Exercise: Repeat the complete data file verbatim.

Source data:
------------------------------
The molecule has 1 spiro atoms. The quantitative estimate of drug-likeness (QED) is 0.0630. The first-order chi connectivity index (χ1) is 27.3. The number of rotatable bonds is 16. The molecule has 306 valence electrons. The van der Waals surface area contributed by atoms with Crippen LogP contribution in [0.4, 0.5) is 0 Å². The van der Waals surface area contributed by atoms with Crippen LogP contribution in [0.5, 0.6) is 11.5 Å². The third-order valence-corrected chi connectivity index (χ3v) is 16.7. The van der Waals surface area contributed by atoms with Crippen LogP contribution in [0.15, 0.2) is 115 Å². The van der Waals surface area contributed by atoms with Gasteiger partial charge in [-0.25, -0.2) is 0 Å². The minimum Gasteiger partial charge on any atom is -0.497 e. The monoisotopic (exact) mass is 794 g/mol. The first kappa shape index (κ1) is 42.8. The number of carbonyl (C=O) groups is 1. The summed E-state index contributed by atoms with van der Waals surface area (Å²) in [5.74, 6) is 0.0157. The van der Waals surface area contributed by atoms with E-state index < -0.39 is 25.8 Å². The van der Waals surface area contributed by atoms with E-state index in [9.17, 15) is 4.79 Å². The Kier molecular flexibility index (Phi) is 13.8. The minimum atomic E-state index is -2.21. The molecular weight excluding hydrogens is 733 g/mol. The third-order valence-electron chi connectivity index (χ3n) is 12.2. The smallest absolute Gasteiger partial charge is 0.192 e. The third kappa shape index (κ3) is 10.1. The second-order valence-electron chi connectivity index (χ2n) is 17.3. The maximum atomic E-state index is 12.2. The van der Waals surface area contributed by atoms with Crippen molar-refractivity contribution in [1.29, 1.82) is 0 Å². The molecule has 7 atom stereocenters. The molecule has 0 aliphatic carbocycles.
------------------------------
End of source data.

The molecule has 1 spiro atoms. The quantitative estimate of drug-likeness (QED) is 0.0630. The first-order chi connectivity index (χ1) is 27.3. The number of rotatable bonds is 16. The molecule has 306 valence electrons. The van der Waals surface area contributed by atoms with Crippen LogP contribution in [0.4, 0.5) is 0 Å². The van der Waals surface area contributed by atoms with Crippen LogP contribution in [0.5, 0.6) is 11.5 Å². The third-order valence-corrected chi connectivity index (χ3v) is 16.7. The van der Waals surface area contributed by atoms with Crippen LogP contribution in [0.15, 0.2) is 115 Å². The van der Waals surface area contributed by atoms with Gasteiger partial charge in [-0.25, -0.2) is 0 Å². The minimum Gasteiger partial charge on any atom is -0.497 e. The monoisotopic (exact) mass is 794 g/mol. The first kappa shape index (κ1) is 42.8. The number of carbonyl (C=O) groups is 1. The summed E-state index contributed by atoms with van der Waals surface area (Å²) in [5.74, 6) is 0.0157. The van der Waals surface area contributed by atoms with E-state index < -0.39 is 25.8 Å². The van der Waals surface area contributed by atoms with E-state index in [9.17, 15) is 4.79 Å². The Kier molecular flexibility index (Phi) is 13.8. The minimum atomic E-state index is -2.21. The molecular weight excluding hydrogens is 733 g/mol. The third-order valence-electron chi connectivity index (χ3n) is 12.2. The smallest absolute Gasteiger partial charge is 0.192 e. The third kappa shape index (κ3) is 10.1. The second-order valence-electron chi connectivity index (χ2n) is 17.3. The maximum atomic E-state index is 12.2. The van der Waals surface area contributed by atoms with Crippen molar-refractivity contribution in [1.29, 1.82) is 0 Å². The molecule has 7 atom stereocenters. The molecule has 0 aliphatic carbocycles.